Regarding what you know, first and foremost, you MUST know your grammar rules. Let's be clear, though: GMAT Sentence Correction is not just a test of knowledge of grammar rules. The reason for learning grammar rules is so that you can determine what sentences convey and whether sentences are well-constructed. In fact, in many cases, incorrect answers to Sentence Correction questions are grammatically flawless. Thus, often your task is to use your knowledge of grammar rules to determine which answer choice creates the most logical sentence meaning and structure.

This determination of whether sentences are well-constructed and logical is the second aspect of finding correct answers to Sentence Correction questions, what you see. To develop this skill, you probably have to slow way down. You won't develop this skill by spending under two minutes per question. For a while, anyway, you have to spend time with each question, maybe even ten or fifteen minutes on one question sometimes, analyzing every answer choice until you see the details that you have to see in order to choose the correct answer. As you go through the answer choices, consider the meaning conveyed by each version of the sentence. Does the meaning make sense? Even if you can tell what the version is SUPPOSED to convey, does the version really convey that meaning? Is there a verb to go with the subject? Do all pronouns clearly refer to nouns? By slowing way down and looking for these details, you learn to see what you have to see in order to clearly understand which answer to a Sentence Correction question is correct.

There is only one correct answer to any Sentence Correction question, there are clear reasons why that choice is correct and the others are not, and those reasons are not that the correct version simply "sounds right." In fact, the correct version often sounds a little off at first. That correct answers may sound a little off is not surprising. If the correct answers were always the ones that sounded right, then most people most of the time would get Sentence Correction questions correct, without really knowing why the wrong answers were wrong and the correct answers were correct. So, you have to go beyond choosing what "sounds right" and learn to clearly see the logical reasons why one choice is better than all of the others.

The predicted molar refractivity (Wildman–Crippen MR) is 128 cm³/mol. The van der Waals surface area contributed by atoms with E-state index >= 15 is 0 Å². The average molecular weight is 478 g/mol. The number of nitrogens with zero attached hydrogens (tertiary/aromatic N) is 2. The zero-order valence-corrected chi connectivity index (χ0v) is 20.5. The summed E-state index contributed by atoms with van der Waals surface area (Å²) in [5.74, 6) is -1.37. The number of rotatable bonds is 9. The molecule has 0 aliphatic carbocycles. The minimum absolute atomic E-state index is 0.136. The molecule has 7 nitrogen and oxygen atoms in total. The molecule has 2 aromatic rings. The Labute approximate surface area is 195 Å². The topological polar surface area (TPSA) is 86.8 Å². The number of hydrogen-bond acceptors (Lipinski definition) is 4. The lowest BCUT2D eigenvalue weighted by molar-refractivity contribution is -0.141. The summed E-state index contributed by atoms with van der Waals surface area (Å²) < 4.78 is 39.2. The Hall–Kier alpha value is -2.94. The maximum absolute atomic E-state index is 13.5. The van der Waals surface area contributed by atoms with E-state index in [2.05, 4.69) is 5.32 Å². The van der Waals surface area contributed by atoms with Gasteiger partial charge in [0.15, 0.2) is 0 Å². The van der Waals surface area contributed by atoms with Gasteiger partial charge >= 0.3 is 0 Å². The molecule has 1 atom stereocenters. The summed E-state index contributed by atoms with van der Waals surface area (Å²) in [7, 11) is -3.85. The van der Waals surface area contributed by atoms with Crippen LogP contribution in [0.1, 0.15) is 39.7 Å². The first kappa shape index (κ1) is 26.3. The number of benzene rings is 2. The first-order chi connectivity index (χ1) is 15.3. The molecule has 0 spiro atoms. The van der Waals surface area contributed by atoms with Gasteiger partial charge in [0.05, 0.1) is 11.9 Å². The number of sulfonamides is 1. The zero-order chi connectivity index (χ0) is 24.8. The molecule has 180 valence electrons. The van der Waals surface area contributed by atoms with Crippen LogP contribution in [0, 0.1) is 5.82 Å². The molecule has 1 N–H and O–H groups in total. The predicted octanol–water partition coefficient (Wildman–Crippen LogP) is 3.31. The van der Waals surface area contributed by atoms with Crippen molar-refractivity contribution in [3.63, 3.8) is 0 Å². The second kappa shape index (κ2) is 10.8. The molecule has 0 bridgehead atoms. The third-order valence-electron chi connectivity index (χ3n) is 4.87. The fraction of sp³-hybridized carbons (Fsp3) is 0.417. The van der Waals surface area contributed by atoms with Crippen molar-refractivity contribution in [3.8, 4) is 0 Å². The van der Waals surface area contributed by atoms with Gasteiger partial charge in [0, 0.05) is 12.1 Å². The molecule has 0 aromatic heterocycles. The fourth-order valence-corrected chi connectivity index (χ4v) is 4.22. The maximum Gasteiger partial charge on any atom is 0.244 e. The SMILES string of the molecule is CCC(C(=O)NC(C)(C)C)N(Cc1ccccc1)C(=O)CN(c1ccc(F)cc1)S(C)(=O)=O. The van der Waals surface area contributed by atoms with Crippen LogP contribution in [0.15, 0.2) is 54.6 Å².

As for the third aspect of getting Sentence Correction questions correct, what you do, the main thing you have to do is be very careful. You have to make sure that you are truly considering the structures of sentences and the meanings conveyed rather than allowing yourself to be tricked into choosing trap answers that sound right but don't convey meanings that make sense. You also have to make sure that you put some real energy into finding the correct answers. Finding the correct answer to a Sentence Correction question may take bouncing from choice to choice repeatedly until you start to see the differences between the choices that make all choices wrong except for one. Often, when you first look at the choices, only one or two seem obviously incorrect. It may take time for you to see what you have to see. Getting the right answers takes a certain work ethic. You have to be determined to see the differences and to figure out the precise reasons that one choice is correct.